Politics

France Confiscates Sanctioned Russian Oligarch’s Oil Painting: Report

  • France confiscated a painting owned by the sanctioned Russian oligarch Petr Aven, AFP reported.
  • The painting is a self-portrait by the Russian artist Pyotr Konchalovsky, AFP said.
  • The artwork had been hung at an exhibition in Paris that closed on April 3.

France has confiscated an oil painting owned by the sanctioned Russian oligarch Petr Aven, AFP reported.

France’s culture ministry said Saturday that the painting, a self-portrait by the Russian artist Pyotr Konchalovsky, would stay in France as long as its owner remained targeted by an asset freeze, per AFP.

The culture ministry didn’t name the owner of the painting but AFP cited a source as saying it was owned by Aven.

The painting appeared at an exhibition at the Foundation Louis Vuitton in Paris that closed on April 3.

According to AFP, the ministry said a second painting, “Margarita Morozova,” by the Russian artist Valentin Serov, which belongs to Ukraine’s fine arts museum in Dnipro, would remain in France at the request of Ukraine.

The status of a third painting, which a source identified to AFP as belonging to another Russian oligarch, was still thought to be under consideration by the ministry, the news agency said.

Aven, Kantor, the French culture ministry, and the Foundation Louis Vuitton did not immediately respond to Insider’s requests for comment.

The Art Newspaper reported that the paintings seized by France’s culture ministry form part of the Morozov collection, which is worth $1.5 billion and includes works by Van Gogh, Matisse, and Picasso.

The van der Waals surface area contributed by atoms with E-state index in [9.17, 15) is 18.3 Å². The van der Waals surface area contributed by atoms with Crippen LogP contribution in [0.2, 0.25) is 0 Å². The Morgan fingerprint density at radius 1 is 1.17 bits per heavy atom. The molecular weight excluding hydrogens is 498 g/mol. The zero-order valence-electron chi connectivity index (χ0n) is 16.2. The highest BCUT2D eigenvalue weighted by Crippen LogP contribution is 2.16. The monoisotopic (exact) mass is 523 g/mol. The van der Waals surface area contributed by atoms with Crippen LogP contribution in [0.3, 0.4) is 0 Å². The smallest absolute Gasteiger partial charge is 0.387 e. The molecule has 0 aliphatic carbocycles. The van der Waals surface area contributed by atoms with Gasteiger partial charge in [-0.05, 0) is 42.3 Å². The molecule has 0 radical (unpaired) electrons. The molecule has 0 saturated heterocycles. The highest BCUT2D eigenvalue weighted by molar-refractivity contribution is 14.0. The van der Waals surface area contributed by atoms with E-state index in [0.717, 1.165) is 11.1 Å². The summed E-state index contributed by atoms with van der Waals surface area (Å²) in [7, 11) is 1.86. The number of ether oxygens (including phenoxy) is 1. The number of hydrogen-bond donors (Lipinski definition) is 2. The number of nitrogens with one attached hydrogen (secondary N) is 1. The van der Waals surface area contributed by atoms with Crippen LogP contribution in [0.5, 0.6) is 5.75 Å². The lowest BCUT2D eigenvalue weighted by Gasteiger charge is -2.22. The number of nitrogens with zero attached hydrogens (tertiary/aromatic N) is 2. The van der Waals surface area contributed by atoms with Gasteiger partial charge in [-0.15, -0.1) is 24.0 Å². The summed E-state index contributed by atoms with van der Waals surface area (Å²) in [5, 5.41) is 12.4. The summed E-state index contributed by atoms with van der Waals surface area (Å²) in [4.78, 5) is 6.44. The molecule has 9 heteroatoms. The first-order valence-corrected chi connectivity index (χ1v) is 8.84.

A government official who did not wish to be named told the publication: “In spite of everything, and the horrendous news coming from Ukraine, we have a duty to protect cultural exchanges.” 

Both Aven and Kantor are the subject of EU and UK sanctions imposed after Russia invaded Ukraine. The sanctions have led to the seizure of billions of dollars’ worth of oligarchs’ assets, including superyachts, private jets, and artwork.

On Friday, Reuters reported that Finland impounded $46 million worth of art bound for Russia, citing sanctions. However, it was later announced that most of these works would be returned.

Some Russian billionaires are engaged in battles to recover art they lent for exhibitions in countries across the world. These items are in a legislative gray area, with Reuters reporting a change by the EU to make cultural items exempt from sanctions, which came into effect on April 9.



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